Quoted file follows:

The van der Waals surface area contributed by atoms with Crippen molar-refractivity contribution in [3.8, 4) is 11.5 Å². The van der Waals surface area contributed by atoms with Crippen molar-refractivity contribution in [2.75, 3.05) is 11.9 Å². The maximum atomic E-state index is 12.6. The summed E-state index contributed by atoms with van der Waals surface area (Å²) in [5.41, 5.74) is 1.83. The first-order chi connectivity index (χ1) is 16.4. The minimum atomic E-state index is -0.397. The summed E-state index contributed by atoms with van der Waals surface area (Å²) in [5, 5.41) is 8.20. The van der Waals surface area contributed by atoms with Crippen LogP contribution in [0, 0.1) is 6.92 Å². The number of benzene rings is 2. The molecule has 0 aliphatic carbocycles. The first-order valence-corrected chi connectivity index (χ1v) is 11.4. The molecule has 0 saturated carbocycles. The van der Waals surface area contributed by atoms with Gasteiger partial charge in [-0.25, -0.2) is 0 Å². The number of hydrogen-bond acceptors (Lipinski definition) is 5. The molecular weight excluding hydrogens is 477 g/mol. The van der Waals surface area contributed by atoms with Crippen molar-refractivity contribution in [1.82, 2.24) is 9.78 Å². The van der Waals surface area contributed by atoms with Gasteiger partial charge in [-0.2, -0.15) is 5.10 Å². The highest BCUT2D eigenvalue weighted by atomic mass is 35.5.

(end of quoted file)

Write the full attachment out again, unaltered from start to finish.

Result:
The van der Waals surface area contributed by atoms with Crippen molar-refractivity contribution in [3.8, 4) is 11.5 Å². The van der Waals surface area contributed by atoms with Crippen molar-refractivity contribution in [2.75, 3.05) is 11.9 Å². The maximum atomic E-state index is 12.6. The summed E-state index contributed by atoms with van der Waals surface area (Å²) in [5.41, 5.74) is 1.83. The first-order chi connectivity index (χ1) is 16.4. The minimum atomic E-state index is -0.397. The summed E-state index contributed by atoms with van der Waals surface area (Å²) in [5, 5.41) is 8.20. The van der Waals surface area contributed by atoms with Crippen LogP contribution in [0, 0.1) is 6.92 Å². The number of benzene rings is 2. The molecule has 0 aliphatic carbocycles. The first-order valence-corrected chi connectivity index (χ1v) is 11.4. The molecule has 0 saturated carbocycles. The van der Waals surface area contributed by atoms with Gasteiger partial charge in [-0.25, -0.2) is 0 Å². The number of hydrogen-bond acceptors (Lipinski definition) is 5. The molecular weight excluding hydrogens is 477 g/mol. The van der Waals surface area contributed by atoms with Crippen molar-refractivity contribution in [1.82, 2.24) is 9.78 Å². The van der Waals surface area contributed by atoms with Gasteiger partial charge in [-0.2, -0.15) is 5.10 Å². The highest BCUT2D eigenvalue weighted by atomic mass is 35.5.